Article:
U.S. High Court Releases Audio Of Death Penalty Case In Regular Weekly Update
The United States Supreme Court makes available the audio and the transcripts of arguments held before the court, provided during a weekly transcription update on the Supreme Court’s government website, supremecourt.gov.
Listen to the full audio recording of the Supreme Court hearing in Hall v. Florida
As first written on the BDKPA news section last week, the justices of the high court heard arguments Monday, March 3 in the case of Hall v. Florida, where the justices were asked to refine their 2002 landmark decision, in Atkins v. Virginia, in which the court ruled that a person who is found to be mentally retarded can not be put to death. The justices’ decision was that such a sentence in capital cases violates the U.S. Constitution’s Eighth Amendment ban against cruel and unusual punishment.
In Florida, the case had been argued before the State’s highest court by Eric Pinkard, who challenged the Florida’s so-called ‘bright line’ cutoff for mental retardation. Mr. Pinkard had argued that Freddie Lee Hall, who had been found mentally retarded long before the 2002 decision in Atkins v. Virginia, remained so, even though the state of Florida had adopted a cutoff Intelligence Quotient of 70 as the upper limit for mental retardation. His challenge to the state law failed on a split decision, which resulted in the case going to the United States Supreme Court.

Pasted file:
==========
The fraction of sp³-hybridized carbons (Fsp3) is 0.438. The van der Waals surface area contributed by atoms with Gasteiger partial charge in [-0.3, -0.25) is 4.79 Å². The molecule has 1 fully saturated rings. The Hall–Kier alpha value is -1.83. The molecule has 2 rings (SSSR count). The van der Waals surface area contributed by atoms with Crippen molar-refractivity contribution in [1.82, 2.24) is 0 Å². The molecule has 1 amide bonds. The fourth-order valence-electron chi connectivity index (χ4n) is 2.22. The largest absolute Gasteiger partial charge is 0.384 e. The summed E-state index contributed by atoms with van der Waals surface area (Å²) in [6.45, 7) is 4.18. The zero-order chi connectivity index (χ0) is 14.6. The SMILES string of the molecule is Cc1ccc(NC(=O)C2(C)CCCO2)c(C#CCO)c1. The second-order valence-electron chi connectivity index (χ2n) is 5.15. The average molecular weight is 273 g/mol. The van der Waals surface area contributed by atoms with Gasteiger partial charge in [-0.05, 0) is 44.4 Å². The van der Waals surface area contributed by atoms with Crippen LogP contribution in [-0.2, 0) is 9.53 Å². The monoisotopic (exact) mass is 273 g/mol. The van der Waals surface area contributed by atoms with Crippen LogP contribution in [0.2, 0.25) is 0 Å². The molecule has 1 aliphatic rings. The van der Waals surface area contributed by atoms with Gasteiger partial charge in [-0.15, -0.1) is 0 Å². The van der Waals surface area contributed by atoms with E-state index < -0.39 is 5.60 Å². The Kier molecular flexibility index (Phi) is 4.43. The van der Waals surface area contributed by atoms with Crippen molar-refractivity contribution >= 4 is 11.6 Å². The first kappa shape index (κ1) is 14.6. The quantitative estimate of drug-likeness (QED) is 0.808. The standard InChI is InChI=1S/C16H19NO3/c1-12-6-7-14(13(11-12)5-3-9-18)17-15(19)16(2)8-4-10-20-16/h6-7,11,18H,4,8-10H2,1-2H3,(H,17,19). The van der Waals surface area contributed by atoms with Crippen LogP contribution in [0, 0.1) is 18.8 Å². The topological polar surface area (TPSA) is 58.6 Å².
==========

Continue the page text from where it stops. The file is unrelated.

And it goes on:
Mr. Pinkard secured the aid of Washington, D.C. attorney Seth Waxman, who argued before the justices March 3. Mr. Waxman began his arguments by explaining the Florida law did not take into account what is known as the ‘standard error of measurement’ in testing, a model that applies to IQ tests, among others. Mr. Waxman further observed for the justices that Florida’s ‘bright-line’ cutoff does seem to make provisions for any of the other criteria required by Atkins v. Virginia.
The hearing lasted approximately one hour. There is no word from the court of when a ruling may be issued.
In addition to being presented here, the audio and transcript may be heard and viewed on the Supreme Court’s transcription page entry for the Hall v. Florida case.